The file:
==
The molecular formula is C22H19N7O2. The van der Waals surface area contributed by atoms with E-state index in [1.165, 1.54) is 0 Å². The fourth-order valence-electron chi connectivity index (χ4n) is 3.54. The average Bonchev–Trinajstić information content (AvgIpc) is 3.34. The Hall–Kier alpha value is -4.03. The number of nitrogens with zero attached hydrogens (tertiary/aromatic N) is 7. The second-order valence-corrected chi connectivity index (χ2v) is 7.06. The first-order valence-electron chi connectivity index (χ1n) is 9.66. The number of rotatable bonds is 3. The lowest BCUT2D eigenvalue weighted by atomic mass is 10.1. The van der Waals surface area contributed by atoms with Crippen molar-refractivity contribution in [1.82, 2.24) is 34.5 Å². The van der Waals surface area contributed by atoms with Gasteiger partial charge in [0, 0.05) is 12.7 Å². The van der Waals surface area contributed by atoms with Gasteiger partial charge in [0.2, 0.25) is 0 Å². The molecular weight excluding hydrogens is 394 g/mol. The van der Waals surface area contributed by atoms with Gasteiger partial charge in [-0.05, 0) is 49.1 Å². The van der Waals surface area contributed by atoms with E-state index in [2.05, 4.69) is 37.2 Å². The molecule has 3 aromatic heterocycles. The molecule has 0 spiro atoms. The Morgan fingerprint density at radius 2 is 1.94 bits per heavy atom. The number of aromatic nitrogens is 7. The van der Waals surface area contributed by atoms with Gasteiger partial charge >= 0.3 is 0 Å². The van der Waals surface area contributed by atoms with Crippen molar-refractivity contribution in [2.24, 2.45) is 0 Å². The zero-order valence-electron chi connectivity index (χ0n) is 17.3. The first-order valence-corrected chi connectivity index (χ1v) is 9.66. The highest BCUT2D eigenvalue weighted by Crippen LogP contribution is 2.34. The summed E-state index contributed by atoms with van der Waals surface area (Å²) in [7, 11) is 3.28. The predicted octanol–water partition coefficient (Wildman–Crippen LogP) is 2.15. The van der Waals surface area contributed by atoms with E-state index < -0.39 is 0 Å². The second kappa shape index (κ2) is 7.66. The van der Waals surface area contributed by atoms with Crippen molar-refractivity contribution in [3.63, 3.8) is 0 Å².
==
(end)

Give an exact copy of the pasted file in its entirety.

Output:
The molecular formula is C22H19N7O2. The van der Waals surface area contributed by atoms with E-state index in [1.165, 1.54) is 0 Å². The fourth-order valence-electron chi connectivity index (χ4n) is 3.54. The average Bonchev–Trinajstić information content (AvgIpc) is 3.34. The Hall–Kier alpha value is -4.03. The number of nitrogens with zero attached hydrogens (tertiary/aromatic N) is 7. The second-order valence-corrected chi connectivity index (χ2v) is 7.06. The first-order valence-electron chi connectivity index (χ1n) is 9.66. The number of rotatable bonds is 3. The lowest BCUT2D eigenvalue weighted by atomic mass is 10.1. The van der Waals surface area contributed by atoms with Crippen molar-refractivity contribution in [1.82, 2.24) is 34.5 Å². The van der Waals surface area contributed by atoms with Gasteiger partial charge in [0, 0.05) is 12.7 Å². The van der Waals surface area contributed by atoms with Gasteiger partial charge in [0.2, 0.25) is 0 Å². The molecular weight excluding hydrogens is 394 g/mol. The van der Waals surface area contributed by atoms with Gasteiger partial charge in [-0.05, 0) is 49.1 Å². The van der Waals surface area contributed by atoms with E-state index in [2.05, 4.69) is 37.2 Å². The molecule has 3 aromatic heterocycles. The molecule has 0 spiro atoms. The Morgan fingerprint density at radius 2 is 1.94 bits per heavy atom. The number of aromatic nitrogens is 7. The van der Waals surface area contributed by atoms with Gasteiger partial charge >= 0.3 is 0 Å². The van der Waals surface area contributed by atoms with Crippen molar-refractivity contribution in [2.24, 2.45) is 0 Å². The zero-order valence-electron chi connectivity index (χ0n) is 17.3. The first-order valence-corrected chi connectivity index (χ1v) is 9.66. The highest BCUT2D eigenvalue weighted by Crippen LogP contribution is 2.34. The summed E-state index contributed by atoms with van der Waals surface area (Å²) in [7, 11) is 3.28. The predicted octanol–water partition coefficient (Wildman–Crippen LogP) is 2.15. The van der Waals surface area contributed by atoms with E-state index < -0.39 is 0 Å². The second kappa shape index (κ2) is 7.66. The van der Waals surface area contributed by atoms with Crippen molar-refractivity contribution in [3.63, 3.8) is 0 Å².